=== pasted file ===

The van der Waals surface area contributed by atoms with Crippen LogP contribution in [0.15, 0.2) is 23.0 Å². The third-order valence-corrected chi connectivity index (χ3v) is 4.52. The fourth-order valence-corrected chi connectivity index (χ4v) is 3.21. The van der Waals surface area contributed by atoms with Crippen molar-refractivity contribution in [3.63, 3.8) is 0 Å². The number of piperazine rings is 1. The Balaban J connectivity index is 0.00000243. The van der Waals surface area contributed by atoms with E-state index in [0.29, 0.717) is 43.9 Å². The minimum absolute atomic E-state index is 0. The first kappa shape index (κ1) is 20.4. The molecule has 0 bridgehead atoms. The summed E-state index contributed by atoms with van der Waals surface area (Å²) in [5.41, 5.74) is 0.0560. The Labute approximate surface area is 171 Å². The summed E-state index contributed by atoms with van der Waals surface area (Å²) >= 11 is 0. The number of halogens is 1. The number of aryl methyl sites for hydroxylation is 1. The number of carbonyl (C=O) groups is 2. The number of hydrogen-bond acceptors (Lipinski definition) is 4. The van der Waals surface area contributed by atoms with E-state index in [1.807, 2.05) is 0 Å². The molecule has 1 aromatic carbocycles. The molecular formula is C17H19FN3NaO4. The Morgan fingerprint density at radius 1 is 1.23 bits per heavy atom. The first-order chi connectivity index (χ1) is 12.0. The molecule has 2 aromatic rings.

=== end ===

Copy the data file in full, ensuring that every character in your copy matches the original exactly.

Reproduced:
The van der Waals surface area contributed by atoms with Crippen LogP contribution in [0.15, 0.2) is 23.0 Å². The third-order valence-corrected chi connectivity index (χ3v) is 4.52. The fourth-order valence-corrected chi connectivity index (χ4v) is 3.21. The van der Waals surface area contributed by atoms with Crippen molar-refractivity contribution in [3.63, 3.8) is 0 Å². The number of piperazine rings is 1. The Balaban J connectivity index is 0.00000243. The van der Waals surface area contributed by atoms with E-state index in [0.29, 0.717) is 43.9 Å². The minimum absolute atomic E-state index is 0. The first kappa shape index (κ1) is 20.4. The molecule has 0 bridgehead atoms. The summed E-state index contributed by atoms with van der Waals surface area (Å²) in [5.41, 5.74) is 0.0560. The Labute approximate surface area is 171 Å². The summed E-state index contributed by atoms with van der Waals surface area (Å²) >= 11 is 0. The number of halogens is 1. The number of aryl methyl sites for hydroxylation is 1. The number of carbonyl (C=O) groups is 2. The number of hydrogen-bond acceptors (Lipinski definition) is 4. The van der Waals surface area contributed by atoms with E-state index in [1.807, 2.05) is 0 Å². The molecule has 1 aromatic carbocycles. The molecular formula is C17H19FN3NaO4. The Morgan fingerprint density at radius 1 is 1.23 bits per heavy atom. The first-order chi connectivity index (χ1) is 12.0. The molecule has 2 aromatic rings.